She takes a baby in her arms and follows me back to the nursery, where we sit on the floor across from one another and introduce ourselves.
Are you excited to move back?
And which will be your room?
I forget for a moment that I'm twice her age, regressing to my old habits of speech, mannerisms. I want to know where she's going to hang her Jason Priestley poster. I want to know what color she's going to paint the walls.
The day we got the call that we'd have to move out I was in the same place. I was sitting in the room with the babies, just hours after we took them home from the hospital and Hal was outside yelling at the landlord on his phone. And here we are, nine months later, Hal outside, laughing with the landlord and me, with the babies and the girl who would inhabit their room.
We talk for a while with ankles crossed, our backs against two different walls. We talk about school and being sixteen and her favorite subjects. She tells me about her summer intern program at UCLA. About her younger sister and brother.
"I'm the oldest of three, too."
We talk about the babies as they crawl back and forth between us.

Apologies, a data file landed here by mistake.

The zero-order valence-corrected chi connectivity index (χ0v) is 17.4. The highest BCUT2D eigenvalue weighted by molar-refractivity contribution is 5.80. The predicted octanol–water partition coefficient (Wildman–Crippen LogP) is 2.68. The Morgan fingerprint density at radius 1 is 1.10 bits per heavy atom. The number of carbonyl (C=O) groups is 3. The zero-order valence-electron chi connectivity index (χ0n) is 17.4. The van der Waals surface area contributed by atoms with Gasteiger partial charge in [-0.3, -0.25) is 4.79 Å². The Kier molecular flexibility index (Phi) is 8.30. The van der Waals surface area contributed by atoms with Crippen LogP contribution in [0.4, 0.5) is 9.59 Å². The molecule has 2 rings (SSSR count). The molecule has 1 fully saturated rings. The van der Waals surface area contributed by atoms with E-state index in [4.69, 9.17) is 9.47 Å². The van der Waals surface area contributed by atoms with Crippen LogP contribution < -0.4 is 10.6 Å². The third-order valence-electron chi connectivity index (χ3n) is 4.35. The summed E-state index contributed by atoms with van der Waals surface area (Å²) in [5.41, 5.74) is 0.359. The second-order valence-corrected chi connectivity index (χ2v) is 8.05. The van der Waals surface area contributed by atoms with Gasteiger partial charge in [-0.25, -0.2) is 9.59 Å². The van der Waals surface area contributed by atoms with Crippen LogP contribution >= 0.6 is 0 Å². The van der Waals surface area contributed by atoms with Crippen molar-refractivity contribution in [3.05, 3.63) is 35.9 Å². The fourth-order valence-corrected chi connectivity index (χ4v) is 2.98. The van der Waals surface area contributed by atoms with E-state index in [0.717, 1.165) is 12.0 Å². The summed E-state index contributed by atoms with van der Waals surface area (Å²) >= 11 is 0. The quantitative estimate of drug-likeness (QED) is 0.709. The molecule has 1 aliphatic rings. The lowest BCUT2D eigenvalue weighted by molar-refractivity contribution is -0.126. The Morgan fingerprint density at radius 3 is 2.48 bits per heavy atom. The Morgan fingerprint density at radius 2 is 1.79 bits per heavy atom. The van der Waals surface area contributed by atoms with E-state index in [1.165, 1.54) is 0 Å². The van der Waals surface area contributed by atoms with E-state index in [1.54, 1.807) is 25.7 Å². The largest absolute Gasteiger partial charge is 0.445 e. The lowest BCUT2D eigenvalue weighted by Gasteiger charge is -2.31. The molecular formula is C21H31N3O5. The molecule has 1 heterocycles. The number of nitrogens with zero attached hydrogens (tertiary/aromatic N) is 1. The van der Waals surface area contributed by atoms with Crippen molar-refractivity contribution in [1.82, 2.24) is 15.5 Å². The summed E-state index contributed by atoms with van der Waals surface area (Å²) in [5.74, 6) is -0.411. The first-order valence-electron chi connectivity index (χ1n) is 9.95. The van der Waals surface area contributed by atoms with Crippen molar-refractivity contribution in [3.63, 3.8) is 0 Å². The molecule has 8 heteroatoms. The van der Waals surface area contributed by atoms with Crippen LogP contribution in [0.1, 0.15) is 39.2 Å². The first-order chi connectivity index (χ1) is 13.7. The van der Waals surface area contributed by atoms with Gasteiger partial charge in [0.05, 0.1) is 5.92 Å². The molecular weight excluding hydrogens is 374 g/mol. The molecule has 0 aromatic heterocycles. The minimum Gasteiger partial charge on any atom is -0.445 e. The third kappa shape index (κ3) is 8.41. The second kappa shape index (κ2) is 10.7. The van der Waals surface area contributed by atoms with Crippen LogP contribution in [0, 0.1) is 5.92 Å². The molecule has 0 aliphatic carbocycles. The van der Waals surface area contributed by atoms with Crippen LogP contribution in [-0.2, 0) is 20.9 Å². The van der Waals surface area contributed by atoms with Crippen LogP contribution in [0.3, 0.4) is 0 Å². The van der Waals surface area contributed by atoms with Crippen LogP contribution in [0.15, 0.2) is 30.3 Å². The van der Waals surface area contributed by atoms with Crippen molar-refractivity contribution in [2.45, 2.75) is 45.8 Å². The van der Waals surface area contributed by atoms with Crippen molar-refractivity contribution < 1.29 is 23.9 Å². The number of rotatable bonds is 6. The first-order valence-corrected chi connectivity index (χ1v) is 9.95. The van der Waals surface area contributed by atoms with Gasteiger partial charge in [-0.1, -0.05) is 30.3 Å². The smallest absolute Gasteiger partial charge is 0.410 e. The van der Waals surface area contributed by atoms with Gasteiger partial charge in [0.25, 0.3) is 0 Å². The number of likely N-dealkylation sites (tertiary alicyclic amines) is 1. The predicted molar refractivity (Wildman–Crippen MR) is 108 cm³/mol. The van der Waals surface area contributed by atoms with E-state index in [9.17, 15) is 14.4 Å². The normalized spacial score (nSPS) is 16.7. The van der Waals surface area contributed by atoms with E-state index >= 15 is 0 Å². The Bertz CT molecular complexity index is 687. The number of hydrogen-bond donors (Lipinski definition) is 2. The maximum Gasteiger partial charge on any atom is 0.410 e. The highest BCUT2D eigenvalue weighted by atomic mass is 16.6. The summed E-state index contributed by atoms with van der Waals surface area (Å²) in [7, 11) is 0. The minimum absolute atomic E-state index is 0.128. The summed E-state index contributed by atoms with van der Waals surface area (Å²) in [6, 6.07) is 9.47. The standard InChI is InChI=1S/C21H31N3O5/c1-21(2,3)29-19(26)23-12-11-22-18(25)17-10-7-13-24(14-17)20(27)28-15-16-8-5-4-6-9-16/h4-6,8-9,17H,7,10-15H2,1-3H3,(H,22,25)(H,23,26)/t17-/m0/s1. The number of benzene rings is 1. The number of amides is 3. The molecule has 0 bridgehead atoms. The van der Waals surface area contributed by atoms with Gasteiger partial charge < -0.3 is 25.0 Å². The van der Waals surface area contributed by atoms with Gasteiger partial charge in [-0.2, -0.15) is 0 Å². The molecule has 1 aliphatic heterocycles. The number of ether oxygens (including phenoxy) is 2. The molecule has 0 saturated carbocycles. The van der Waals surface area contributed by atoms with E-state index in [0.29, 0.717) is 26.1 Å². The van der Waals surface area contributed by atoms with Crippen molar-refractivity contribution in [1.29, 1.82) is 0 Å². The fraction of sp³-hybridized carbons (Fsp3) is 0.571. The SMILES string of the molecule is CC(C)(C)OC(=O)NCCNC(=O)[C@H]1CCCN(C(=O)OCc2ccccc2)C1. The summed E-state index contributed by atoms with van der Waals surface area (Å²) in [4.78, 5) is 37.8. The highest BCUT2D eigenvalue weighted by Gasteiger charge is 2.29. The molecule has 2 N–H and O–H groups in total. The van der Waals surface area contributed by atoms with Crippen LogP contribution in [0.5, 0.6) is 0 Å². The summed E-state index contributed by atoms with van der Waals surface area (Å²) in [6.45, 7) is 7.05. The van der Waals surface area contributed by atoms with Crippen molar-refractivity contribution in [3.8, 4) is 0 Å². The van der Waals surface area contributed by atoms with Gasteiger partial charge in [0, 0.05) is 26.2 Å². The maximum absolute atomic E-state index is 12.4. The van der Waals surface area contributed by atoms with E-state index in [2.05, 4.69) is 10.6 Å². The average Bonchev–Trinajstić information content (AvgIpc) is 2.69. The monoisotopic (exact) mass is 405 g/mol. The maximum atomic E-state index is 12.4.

"They're so different it's crazy."
And then her father appears, says hello and shakes my hand. He gives me the name of the man that will repaint this house, the contractor that will redo the floors. He got a great deal and maybe we'll want to hire the same team.
We do, thank you.
And then he tells his daughter it's time to go.
"It was really nice to meet you."
"It was really nice to meet you, too."
"Good luck with your move."
"Good luck with yours."
I assumed would be ours for the long haul is suddenly gone.
This was supposed to happen and I'm grateful. I'm grateful that it worked out for us and and I'm grateful that it worked out for them. Grateful that my favorite room in the house will belong to her.